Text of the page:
The Empire Corporal was ultimately hit by the stern torpedo. It is believed that U-598 moved down the column of ships on the port side of the convoy at periscope depth and after firing its salvoes hid under the ships themselves. Other reports by survivors have her on the surface at least part of the time. Though half a dozen or so depth charges were dropped by SC 498 the sub was never pinpointed or pinned down. One account has the sub on the surface throughout the entire engagement.
When the torpedo struck the Michael Jebsen the damage was immediate and catastrophic. The projectile penetrated the boiler room and exploded the boilers located there, killing anyone in the engine space. Steam escaped everywhere, effectively cutting off the men in the bow from those aft. The funnel collapsed to starboard, crushing the lifeboats on that side and bringing down the aerials. At first the Jebsen listed to starboard, then it swung over to port and “within a minute turned completely over and sank.”
Two rafts were freed for the 40 men in the water, and the Second Officer and five gunners managed to release the small boat located on the poop deck astern on the starboard side. Most of the survivors, especially those in the bow, simply jumped off the rapidly sinking ship and into the water. At about 8:30 am the US submarine chaser SC 498 came back to pick the men up. The Jebsen men joined the 49 survivors of the Empire Corporal, sunk the same morning in the same convoy.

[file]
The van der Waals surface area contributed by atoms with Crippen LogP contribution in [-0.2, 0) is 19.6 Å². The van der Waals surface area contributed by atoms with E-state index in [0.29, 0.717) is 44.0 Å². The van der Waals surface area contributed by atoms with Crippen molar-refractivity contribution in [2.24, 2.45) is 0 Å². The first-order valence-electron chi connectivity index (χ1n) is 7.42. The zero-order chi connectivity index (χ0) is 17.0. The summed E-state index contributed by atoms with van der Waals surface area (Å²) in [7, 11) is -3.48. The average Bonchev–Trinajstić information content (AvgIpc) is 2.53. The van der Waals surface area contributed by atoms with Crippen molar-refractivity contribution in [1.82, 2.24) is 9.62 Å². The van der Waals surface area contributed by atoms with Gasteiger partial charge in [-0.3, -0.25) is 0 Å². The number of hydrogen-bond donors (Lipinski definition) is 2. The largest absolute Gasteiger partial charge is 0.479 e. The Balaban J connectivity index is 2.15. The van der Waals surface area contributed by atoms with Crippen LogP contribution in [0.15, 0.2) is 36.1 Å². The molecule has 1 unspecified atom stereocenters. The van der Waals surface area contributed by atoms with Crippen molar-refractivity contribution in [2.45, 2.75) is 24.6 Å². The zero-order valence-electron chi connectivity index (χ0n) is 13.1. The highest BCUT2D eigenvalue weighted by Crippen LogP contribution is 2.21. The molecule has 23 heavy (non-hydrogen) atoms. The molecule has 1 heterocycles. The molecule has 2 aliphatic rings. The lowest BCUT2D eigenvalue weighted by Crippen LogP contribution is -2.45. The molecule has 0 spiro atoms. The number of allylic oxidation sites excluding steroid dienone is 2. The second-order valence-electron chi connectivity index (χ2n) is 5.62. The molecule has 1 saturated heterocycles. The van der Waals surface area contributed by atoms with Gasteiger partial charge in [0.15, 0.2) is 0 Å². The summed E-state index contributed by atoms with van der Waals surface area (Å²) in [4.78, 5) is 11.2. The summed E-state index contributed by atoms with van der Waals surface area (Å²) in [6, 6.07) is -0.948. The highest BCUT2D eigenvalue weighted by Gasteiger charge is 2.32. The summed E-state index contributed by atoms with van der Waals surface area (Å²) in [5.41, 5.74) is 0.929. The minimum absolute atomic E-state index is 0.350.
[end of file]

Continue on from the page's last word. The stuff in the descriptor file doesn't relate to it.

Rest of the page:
At noon all 89 men were then transferred to the destroyer USS Fletcher, which along with the O’Bannon had only joined the confused convoy that very morning. Fletcher deposited the survivors in Guantanamo, presumably later that afternoon.
No trace of the seven missing men was found, and it was presumed that they were either killed whilst on duty in the engine room or drowned while trapped in their cabins or escaping from the stricken ship. The captain noted that two were engineering officers, three were engineering crew, and two were thought to have perished in their living quarters.